Dr Muhamad Akmal Mohammad, a medical officer with the emergency department at Hospital Sultanah Bahiyah in Alor Setar, Kedah, is one of the many frontliners dealing with the Covid-19 outbreak.
Life, he says, has been more hectic than ever before for him and his colleagues who have their hands full dealing with the Covid-19 cases while also attending to other emergency cases that come to the hospital.
In the midst of this, the 34-year-old doctor says that he has a way of managing his stress levels and keeping himself sane: writing.
The self-confessed fountain pen enthusiast says that he whips out his fountain pen whenever he has a spare moment or two and he writes, scribbles or doodles.
"Writing gives me an avenue to vent and unwind. It also helps me organise my thoughts. I do it every chance I have... in between shifts, in between patients. Most of the time it is random scribbles and sometimes, it is work-related. But I find it therapeutic.
"The pandemic is a test for all of us, even more so as a frontliner. I work in shifts and when I am not on shift, I am on standby at the emergency department. We have to be prepared for the worst, both physically and mentally and so the little time we have in between our shifts is really more precious than ever. I use this time to write," says the doctor.
Dr Akmal's interest in pens started when he started working seven years ago. However, his “acquisition overdrive” started three years ago. He now has more than three dozen fountain pens and more than 50 bottles of ink in his collection.
"I also have about a dozen mechanical pencils!' he adds. "My grail pen at the moment is the Graf von Faber-Castell Intuition Gerenadilla Wood but my favorite pen is my bronze pen from Fine Writing International (Bronze Age, a limited edition pen).
"Handwriting, for me, not just conveys messages but emotions. It is therapeutic and it calms me. Also since getting into this hobby, I have made many friends who share this passion... people from all walks of life. Our passion for pens and handwriting unites us," says Dr Akmal.
Dr Akmal isn't the only one turning to their pens to get through the crisis. Others who are abiding by the directive to "just stay home" during the movement control order period are also turning to their pens to keep them occupied.
Fellow fountain pen enthusiast Ozilinah Othman says that the MCO has allowed her the time to spend on her pens and her writing.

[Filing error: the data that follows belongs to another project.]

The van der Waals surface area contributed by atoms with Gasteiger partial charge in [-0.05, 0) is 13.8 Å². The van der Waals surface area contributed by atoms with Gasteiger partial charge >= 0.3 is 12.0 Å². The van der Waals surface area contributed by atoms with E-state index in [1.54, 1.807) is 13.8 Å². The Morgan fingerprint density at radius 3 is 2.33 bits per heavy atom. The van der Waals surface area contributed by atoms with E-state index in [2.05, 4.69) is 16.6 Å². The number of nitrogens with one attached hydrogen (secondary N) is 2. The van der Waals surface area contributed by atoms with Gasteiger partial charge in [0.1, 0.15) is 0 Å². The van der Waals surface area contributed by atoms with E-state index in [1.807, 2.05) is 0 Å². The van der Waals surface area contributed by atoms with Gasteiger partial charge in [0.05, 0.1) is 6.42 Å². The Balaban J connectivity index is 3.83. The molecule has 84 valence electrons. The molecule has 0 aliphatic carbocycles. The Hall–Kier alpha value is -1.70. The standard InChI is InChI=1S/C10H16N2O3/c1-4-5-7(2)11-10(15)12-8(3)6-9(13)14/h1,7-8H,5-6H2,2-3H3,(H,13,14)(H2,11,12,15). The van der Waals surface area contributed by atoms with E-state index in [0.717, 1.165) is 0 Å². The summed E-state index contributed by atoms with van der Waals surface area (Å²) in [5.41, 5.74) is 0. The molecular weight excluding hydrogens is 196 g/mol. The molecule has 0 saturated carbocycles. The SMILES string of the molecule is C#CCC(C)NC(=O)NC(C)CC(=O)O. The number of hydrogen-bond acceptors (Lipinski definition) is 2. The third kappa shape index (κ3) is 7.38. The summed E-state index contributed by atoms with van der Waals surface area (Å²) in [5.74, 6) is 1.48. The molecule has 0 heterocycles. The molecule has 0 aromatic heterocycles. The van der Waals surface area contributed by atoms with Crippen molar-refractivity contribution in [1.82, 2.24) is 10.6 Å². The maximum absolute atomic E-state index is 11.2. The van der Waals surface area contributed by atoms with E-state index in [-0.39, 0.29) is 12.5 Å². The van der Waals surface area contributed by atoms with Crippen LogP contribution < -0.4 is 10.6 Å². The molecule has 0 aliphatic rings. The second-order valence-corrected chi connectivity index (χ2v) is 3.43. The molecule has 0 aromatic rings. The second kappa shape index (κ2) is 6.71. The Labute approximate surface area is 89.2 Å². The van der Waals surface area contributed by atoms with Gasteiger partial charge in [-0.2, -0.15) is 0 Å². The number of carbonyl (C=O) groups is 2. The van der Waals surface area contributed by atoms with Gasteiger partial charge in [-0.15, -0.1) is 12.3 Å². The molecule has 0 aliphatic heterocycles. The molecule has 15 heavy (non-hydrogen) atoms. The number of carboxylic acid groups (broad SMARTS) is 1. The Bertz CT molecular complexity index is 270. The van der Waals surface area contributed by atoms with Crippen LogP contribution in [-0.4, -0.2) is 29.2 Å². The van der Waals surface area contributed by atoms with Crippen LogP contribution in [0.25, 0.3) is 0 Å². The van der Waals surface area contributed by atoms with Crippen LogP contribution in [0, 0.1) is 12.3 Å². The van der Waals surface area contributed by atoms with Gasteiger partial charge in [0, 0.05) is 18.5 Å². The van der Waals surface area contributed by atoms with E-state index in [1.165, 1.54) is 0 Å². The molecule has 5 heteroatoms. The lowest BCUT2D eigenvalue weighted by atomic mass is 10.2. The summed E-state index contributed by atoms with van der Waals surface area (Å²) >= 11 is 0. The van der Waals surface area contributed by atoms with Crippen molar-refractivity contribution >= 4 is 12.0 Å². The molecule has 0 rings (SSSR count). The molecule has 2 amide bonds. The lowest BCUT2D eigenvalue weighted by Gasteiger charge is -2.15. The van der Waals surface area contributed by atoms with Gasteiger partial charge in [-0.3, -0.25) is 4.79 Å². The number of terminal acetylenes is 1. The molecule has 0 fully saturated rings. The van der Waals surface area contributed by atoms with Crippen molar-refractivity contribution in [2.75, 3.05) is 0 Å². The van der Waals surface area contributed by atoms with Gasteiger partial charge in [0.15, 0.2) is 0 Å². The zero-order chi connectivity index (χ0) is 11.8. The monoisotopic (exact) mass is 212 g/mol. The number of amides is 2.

"It's a chance for me to go through my array of inks and do a proper inventory of what I have. This way, when the MCO is lifted, I will know exactly what I can add (to my collection) and what I should stay away from," says Ozzie, as she is known..
Regarded as the "Lamy queen" in the fountain pen fraternity for her collection of the German-made pens (Ozzie has 160 Lamy pens, of which 120 are fountain pens), Ozzie says that she's taking full advantage of the time she has at home to practice her writing.
"I am currently learning Mandarin. One of my Chinese friends has told me that there isn't any quick and easy way to remember the characters other than writing. Hence, it's practice, practice and practice without interruption.
Using all the different nibs, pens and inks that I have has made studying and memorising the characters so simple. It has taken away the tedium of learning and has made me look at each character properly," she says, adding that she plans to learn Arabic next.
Owner of Pen Gallery, a shop in Petaling Jaya that also serves as a meeting place for fountain pen fans and collectors, Lai Kim Hoong says that although the community cannot meet physically in these times, they are active on social media and WhatsApp.
"My clients are my friends. They hang around the shop to chat or to write and try pens and I have been getting message from them saying how much they miss the sessions. We have quite a strong fountain pen community in Malaysia and we started a Facebook group, Fountain Pens Malaysia, that is growing daily with more than 800 people who regularly chat and share their passion, ” says Lai who has about 1,100 pens and 650 unique inks in his shop in Petaling Jaya.
On the Fountain Pens Malaysia Facebook page, enthusiasts are sharing what they are doing with their pens and inks while at home. They are posting photos of their scripts and doodles and also sharing links about... you guessed it, pens and inks.
"Writing is as old as mankind and despite the digital age, fountain pens are making a comeback. Let's not lose the art of handwriting because, after all, the pen is mightier than the sword, ” says Lai.
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